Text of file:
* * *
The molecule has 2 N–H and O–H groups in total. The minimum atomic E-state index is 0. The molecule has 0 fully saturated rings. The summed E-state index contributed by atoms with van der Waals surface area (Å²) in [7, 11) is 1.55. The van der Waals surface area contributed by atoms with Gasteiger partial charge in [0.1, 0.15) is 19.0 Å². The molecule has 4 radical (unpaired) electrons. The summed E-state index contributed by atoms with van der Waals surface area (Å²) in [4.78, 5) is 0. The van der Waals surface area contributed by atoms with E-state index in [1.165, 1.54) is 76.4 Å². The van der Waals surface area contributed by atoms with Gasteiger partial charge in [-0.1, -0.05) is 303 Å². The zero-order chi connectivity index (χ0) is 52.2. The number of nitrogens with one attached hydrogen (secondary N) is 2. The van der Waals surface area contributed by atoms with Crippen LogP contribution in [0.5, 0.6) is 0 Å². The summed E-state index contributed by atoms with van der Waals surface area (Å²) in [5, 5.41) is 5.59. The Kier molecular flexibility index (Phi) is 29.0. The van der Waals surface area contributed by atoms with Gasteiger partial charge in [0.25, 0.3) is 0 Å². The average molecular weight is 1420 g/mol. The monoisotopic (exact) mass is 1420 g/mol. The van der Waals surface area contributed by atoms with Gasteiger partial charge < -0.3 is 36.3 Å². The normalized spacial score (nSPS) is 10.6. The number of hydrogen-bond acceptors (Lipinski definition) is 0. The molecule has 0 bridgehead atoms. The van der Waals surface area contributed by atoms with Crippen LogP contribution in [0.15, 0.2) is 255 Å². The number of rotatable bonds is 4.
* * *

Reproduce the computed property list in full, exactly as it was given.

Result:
The molecule has 2 N–H and O–H groups in total. The minimum atomic E-state index is 0. The molecule has 0 fully saturated rings. The summed E-state index contributed by atoms with van der Waals surface area (Å²) in [7, 11) is 1.55. The van der Waals surface area contributed by atoms with Gasteiger partial charge in [0.1, 0.15) is 19.0 Å². The molecule has 4 radical (unpaired) electrons. The summed E-state index contributed by atoms with van der Waals surface area (Å²) in [4.78, 5) is 0. The van der Waals surface area contributed by atoms with E-state index in [1.165, 1.54) is 76.4 Å². The van der Waals surface area contributed by atoms with Gasteiger partial charge in [-0.1, -0.05) is 303 Å². The zero-order chi connectivity index (χ0) is 52.2. The number of nitrogens with one attached hydrogen (secondary N) is 2. The van der Waals surface area contributed by atoms with Crippen LogP contribution in [0.5, 0.6) is 0 Å². The summed E-state index contributed by atoms with van der Waals surface area (Å²) in [5, 5.41) is 5.59. The Kier molecular flexibility index (Phi) is 29.0. The van der Waals surface area contributed by atoms with Gasteiger partial charge in [0.25, 0.3) is 0 Å². The average molecular weight is 1420 g/mol. The monoisotopic (exact) mass is 1420 g/mol. The van der Waals surface area contributed by atoms with Gasteiger partial charge < -0.3 is 36.3 Å². The normalized spacial score (nSPS) is 10.6. The number of hydrogen-bond acceptors (Lipinski definition) is 0. The molecule has 0 bridgehead atoms. The van der Waals surface area contributed by atoms with Crippen LogP contribution in [0.15, 0.2) is 255 Å². The number of rotatable bonds is 4.